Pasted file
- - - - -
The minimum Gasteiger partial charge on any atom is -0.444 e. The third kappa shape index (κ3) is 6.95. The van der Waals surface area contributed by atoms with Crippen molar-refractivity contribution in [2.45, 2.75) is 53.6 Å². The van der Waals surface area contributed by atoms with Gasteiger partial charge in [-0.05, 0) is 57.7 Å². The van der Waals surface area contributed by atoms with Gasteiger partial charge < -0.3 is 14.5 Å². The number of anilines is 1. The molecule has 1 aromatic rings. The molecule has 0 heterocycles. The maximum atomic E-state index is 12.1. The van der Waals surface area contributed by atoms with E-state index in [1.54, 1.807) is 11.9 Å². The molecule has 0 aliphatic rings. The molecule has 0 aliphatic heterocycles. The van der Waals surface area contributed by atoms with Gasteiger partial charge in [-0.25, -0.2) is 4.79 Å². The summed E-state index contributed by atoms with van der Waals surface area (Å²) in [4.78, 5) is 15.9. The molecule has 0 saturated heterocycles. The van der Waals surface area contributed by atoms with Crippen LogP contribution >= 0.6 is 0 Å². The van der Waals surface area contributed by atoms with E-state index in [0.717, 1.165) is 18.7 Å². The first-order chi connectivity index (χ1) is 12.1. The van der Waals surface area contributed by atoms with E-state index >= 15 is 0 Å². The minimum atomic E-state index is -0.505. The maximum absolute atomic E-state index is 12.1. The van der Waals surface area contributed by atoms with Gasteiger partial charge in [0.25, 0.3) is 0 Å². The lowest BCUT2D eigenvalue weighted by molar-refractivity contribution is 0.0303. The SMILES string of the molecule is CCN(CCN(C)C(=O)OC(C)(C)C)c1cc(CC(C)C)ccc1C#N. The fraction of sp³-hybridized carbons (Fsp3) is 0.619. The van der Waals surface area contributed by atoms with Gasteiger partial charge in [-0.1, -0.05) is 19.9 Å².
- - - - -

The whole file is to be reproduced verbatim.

The minimum Gasteiger partial charge on any atom is -0.444 e. The third kappa shape index (κ3) is 6.95. The van der Waals surface area contributed by atoms with Crippen molar-refractivity contribution in [2.45, 2.75) is 53.6 Å². The van der Waals surface area contributed by atoms with Gasteiger partial charge in [-0.05, 0) is 57.7 Å². The van der Waals surface area contributed by atoms with Gasteiger partial charge < -0.3 is 14.5 Å². The number of anilines is 1. The molecule has 1 aromatic rings. The molecule has 0 heterocycles. The maximum atomic E-state index is 12.1. The van der Waals surface area contributed by atoms with E-state index in [1.54, 1.807) is 11.9 Å². The molecule has 0 aliphatic rings. The molecule has 0 aliphatic heterocycles. The van der Waals surface area contributed by atoms with Gasteiger partial charge in [-0.25, -0.2) is 4.79 Å². The summed E-state index contributed by atoms with van der Waals surface area (Å²) in [4.78, 5) is 15.9. The molecule has 0 saturated heterocycles. The van der Waals surface area contributed by atoms with Crippen LogP contribution >= 0.6 is 0 Å². The van der Waals surface area contributed by atoms with E-state index in [0.717, 1.165) is 18.7 Å². The first-order chi connectivity index (χ1) is 12.1. The van der Waals surface area contributed by atoms with E-state index >= 15 is 0 Å². The minimum atomic E-state index is -0.505. The maximum absolute atomic E-state index is 12.1. The van der Waals surface area contributed by atoms with Gasteiger partial charge in [0.25, 0.3) is 0 Å². The lowest BCUT2D eigenvalue weighted by molar-refractivity contribution is 0.0303. The SMILES string of the molecule is CCN(CCN(C)C(=O)OC(C)(C)C)c1cc(CC(C)C)ccc1C#N. The fraction of sp³-hybridized carbons (Fsp3) is 0.619. The van der Waals surface area contributed by atoms with Gasteiger partial charge in [-0.1, -0.05) is 19.9 Å².